“Science”, alleging it deploys an epistemologically pure “method”, encourages a naive view of the social function of science to become pervasive, which the theory-informed scholar must correct: “One mistake is to suppose that the culture of the wider public has no effect on the specialist predictors; it does.”  Tracing the rise of the naive view (“the great divide between traditional and modern culture was created”), the historiographical theodicy is constructed: “Court astrologers and popular almanac makers gave way to expert advisers brandishing the tools of statistics and physical science.”  The End.

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Comments»

1. Some reading « Evolving Thoughts - July 17, 2009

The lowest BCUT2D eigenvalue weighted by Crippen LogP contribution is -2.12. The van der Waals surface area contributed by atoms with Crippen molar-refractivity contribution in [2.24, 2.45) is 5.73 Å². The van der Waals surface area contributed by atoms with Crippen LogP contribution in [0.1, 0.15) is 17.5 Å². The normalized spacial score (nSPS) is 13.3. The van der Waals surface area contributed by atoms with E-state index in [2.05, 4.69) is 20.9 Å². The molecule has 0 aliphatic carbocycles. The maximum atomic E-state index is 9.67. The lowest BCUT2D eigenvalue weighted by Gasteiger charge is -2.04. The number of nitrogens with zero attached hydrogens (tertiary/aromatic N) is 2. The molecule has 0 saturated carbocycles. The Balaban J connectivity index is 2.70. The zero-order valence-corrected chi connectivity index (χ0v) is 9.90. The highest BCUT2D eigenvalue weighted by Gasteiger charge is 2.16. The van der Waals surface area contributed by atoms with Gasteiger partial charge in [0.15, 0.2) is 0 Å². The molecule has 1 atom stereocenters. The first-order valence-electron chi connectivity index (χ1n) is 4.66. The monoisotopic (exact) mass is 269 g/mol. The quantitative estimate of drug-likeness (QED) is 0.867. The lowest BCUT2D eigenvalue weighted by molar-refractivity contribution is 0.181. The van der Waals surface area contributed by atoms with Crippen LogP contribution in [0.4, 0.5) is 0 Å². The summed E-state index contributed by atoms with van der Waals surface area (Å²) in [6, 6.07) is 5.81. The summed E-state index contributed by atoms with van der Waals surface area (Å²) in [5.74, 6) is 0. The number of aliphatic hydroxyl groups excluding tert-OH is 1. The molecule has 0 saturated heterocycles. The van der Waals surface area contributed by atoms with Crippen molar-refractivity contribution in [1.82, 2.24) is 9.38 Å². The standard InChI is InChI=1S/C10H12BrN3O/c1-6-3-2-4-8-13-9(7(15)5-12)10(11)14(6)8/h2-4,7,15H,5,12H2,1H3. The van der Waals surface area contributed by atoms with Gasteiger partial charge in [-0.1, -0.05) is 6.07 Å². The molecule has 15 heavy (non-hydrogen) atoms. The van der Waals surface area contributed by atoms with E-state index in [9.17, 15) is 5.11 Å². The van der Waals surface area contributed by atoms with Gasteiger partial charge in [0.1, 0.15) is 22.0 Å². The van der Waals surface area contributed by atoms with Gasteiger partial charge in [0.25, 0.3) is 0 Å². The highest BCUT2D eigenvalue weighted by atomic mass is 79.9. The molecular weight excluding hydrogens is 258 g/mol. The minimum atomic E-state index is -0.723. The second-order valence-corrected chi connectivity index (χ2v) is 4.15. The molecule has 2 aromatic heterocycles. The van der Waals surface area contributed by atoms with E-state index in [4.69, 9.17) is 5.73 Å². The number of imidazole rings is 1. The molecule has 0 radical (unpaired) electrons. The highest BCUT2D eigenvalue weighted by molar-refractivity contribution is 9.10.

[…] in which he riffs off themes to address more general issues and specific historical cases. This one is about the term and use of “hermeneutics” (something any biblical student knows all […]

2. Tawrin - July 17, 2009

“In the midst of the same conflict he found it useful to portray the demonstrations of the Principles as deriving from his mathematics of fluxions (calculus), though the archival evidence shows he used traditional geometric derivations.”

The reverse, no?

3. Will Thomas - July 18, 2009

I’m not myself a Newton scholar, so Thony or someone else can correct me if I’m wrong, but I believe in the Principia Newton uses geometric derivations, and in his later priority wars with Leibniz he claimed that he converted to geometry from his original use of fluxions, but that much later historical investigation of Newton’s records showed that he did in fact use geometry (or at least that there were no signs of calculus). I’d quote, but I left the paper at the office.

4. Thony C. - July 18, 2009

You are indeed right Will, its exactly as you say.

5. Tawrin - July 19, 2009